It’s wrong to invoke the spirit of Barcelona when comparing football tactics but I’ve seen them recently try to over come a packed defence. Inter did it last season at the San Siro and went four up. They hold the ball in the middle while two, usually three forwards push up onto the opposition back four. Then either a ball is played to feet, back to goal and they look for a one two or more usually one or possibly two of them come a few yards off their marker. The defender then has an invidious choice, If he goes, then he leaves a gap. If he stays, the player is on his own in the danger area between midfield and the back four. Barca vary it by having their attacking full back join in, moving into the space that’s vacated out wide.We could have done that. Not as well as them but we could move like that. Broken things up. Shifted their centre backs out the way. Instead we aimlessly buzzed around the back four like a wasp in the autumn trying to get through a pane of glass. Sad that we bring on a winger, Lennon, who is playing well admittedly, just send over a series of crosses for defenders to head away because our forwards aren’t very big. I’m sad no one noticed that they weren’t very big because it’s clear to me.
Sad that we never learn our lessons. Once again, we begin by not playing well but managing to muddle through. For the first 20 minutes, our defence played as if they had never met before and were terrified by the presence of these strangers. Wild lunges, crazy mix-ups, yawning gaps ripe for exploitation. Yet we muddled through, until once again conceding an avoidable goal. From then on, as against Norwich, Everton, Chelsea, Stoke, it’s an uphill struggle. Once again, we were unlucky with a referee’s decision – Sandro made a brave legal tackle – but Friedel had so much time to see that leisurely freekick loop towards his goal. He seemed transfixed by its progress and his geriatric topple in the general direction of the ball was far too late. He’s been the unobtrusive foundation of our success this year. We should allow him an error becasue he’s made so few, but this one hurts.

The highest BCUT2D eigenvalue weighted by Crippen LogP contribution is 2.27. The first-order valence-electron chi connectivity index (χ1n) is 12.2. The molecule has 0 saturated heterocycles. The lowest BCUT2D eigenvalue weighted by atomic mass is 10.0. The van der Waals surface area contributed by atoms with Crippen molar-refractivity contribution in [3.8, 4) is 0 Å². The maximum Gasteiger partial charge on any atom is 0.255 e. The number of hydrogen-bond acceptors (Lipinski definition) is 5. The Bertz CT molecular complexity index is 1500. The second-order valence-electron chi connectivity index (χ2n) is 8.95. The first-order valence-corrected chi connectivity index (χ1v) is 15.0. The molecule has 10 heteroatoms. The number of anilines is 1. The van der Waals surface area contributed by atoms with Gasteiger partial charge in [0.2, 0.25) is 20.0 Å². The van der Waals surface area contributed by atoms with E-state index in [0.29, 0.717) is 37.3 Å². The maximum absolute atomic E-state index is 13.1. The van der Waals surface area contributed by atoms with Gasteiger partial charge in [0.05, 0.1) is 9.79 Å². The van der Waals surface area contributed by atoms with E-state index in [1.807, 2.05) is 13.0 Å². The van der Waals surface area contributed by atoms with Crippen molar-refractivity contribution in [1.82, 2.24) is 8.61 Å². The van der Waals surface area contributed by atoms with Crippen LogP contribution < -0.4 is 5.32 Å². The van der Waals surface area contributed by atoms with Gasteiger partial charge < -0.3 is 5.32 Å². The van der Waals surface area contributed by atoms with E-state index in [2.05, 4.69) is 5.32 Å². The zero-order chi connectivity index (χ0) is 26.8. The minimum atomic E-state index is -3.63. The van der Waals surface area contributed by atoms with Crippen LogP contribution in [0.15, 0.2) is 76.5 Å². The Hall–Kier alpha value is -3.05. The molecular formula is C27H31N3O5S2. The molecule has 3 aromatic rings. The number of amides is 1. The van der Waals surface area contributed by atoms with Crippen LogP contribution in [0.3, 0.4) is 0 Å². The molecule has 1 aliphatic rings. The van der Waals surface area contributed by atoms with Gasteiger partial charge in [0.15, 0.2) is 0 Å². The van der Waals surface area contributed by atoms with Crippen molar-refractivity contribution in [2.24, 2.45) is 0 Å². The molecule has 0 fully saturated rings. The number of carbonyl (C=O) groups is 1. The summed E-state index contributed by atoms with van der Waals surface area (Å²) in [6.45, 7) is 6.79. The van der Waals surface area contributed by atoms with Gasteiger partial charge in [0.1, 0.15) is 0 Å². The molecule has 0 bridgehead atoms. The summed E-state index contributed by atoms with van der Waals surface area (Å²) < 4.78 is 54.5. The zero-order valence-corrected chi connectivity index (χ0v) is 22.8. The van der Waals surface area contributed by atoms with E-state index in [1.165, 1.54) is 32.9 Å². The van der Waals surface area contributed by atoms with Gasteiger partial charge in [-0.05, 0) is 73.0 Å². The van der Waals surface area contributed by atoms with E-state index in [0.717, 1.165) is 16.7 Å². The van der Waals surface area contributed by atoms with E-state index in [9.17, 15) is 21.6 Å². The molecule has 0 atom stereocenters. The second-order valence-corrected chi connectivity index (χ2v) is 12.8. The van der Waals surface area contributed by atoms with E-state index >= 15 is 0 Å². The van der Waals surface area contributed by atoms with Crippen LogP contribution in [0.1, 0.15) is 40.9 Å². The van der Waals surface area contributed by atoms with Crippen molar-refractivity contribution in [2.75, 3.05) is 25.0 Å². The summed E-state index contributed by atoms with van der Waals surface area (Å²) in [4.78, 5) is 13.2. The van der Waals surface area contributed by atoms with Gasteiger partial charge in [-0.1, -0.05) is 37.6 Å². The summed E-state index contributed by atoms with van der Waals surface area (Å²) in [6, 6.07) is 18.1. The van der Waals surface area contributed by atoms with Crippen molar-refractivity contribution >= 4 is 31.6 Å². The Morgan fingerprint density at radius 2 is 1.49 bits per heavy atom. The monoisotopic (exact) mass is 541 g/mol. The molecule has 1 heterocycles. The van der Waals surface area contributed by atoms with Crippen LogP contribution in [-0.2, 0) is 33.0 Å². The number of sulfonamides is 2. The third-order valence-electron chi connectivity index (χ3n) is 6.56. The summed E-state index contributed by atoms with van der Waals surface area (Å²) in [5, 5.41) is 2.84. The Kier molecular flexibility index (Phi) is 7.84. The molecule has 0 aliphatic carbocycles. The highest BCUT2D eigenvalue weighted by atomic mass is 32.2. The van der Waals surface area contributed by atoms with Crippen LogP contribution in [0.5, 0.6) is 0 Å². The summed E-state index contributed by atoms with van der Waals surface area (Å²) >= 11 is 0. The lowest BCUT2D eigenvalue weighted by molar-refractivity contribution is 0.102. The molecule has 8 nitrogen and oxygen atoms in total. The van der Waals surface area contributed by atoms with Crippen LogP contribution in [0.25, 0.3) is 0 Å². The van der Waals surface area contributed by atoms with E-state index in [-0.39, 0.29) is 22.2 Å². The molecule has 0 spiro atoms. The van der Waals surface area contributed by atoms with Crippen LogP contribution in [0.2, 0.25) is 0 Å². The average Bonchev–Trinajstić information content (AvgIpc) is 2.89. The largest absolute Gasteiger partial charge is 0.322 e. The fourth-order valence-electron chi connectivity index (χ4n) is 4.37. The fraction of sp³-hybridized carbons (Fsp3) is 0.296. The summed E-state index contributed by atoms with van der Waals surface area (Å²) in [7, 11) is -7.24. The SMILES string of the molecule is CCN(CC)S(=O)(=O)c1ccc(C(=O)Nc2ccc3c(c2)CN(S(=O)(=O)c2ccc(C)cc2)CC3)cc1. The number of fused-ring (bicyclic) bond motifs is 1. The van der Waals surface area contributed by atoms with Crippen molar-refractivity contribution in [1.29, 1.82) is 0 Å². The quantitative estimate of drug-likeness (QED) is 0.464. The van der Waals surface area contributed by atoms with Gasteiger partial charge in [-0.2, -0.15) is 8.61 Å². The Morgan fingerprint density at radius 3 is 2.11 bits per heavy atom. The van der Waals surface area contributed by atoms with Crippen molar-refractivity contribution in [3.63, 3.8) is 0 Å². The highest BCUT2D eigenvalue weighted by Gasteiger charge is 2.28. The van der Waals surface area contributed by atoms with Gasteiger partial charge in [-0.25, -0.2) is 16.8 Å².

Sad that if a side takes its lead from their manager, they are as bewildered and powerless as he is. “I’m not worried about the way we are playing,” says Harry. I don’t get angry with him when he talks like this. Genuinely I don’t believe he thinks through what he’s saying so it has little meaning. The media never challenge their darling so he just caries on. I think I should be angry. Anyone might think his complacency insulting to the loyal fans who can see all to clearly that we have real problems. We lack that edge, making and taking chances, being dangerous for extended periods, breaking down teams, that’s what makes the difference, that’s what he’s not giving us. Contrast the attitude of the QPR players. The manager has given them a shape, they sick to it, it works. That’s the way it should be.
Sad that this, the team that was to take us to glory in style, is falling apart as fast as my dreams. It will further disintegrate come this summer if we fail to reach the Champions League, with no prospect of decent replacements. This wasn’t the fate of this wonderful side. Sad that we’ve conformed to type and can’t hack the pressure. Sad that amongst other fans in London, we’re a laughing stock.
True story. At half-time for the first time in a while I lit our woodburning stove. Open the box with the pile of newspapers and there on the top is the Evening Standard on the day Harry was found not guilty. I screwed up the cover and it went up in smoke. You want symbolism? I’ve got it. Sad that an ordinary side could beat us to easily. Sad that we’re going down without a fight.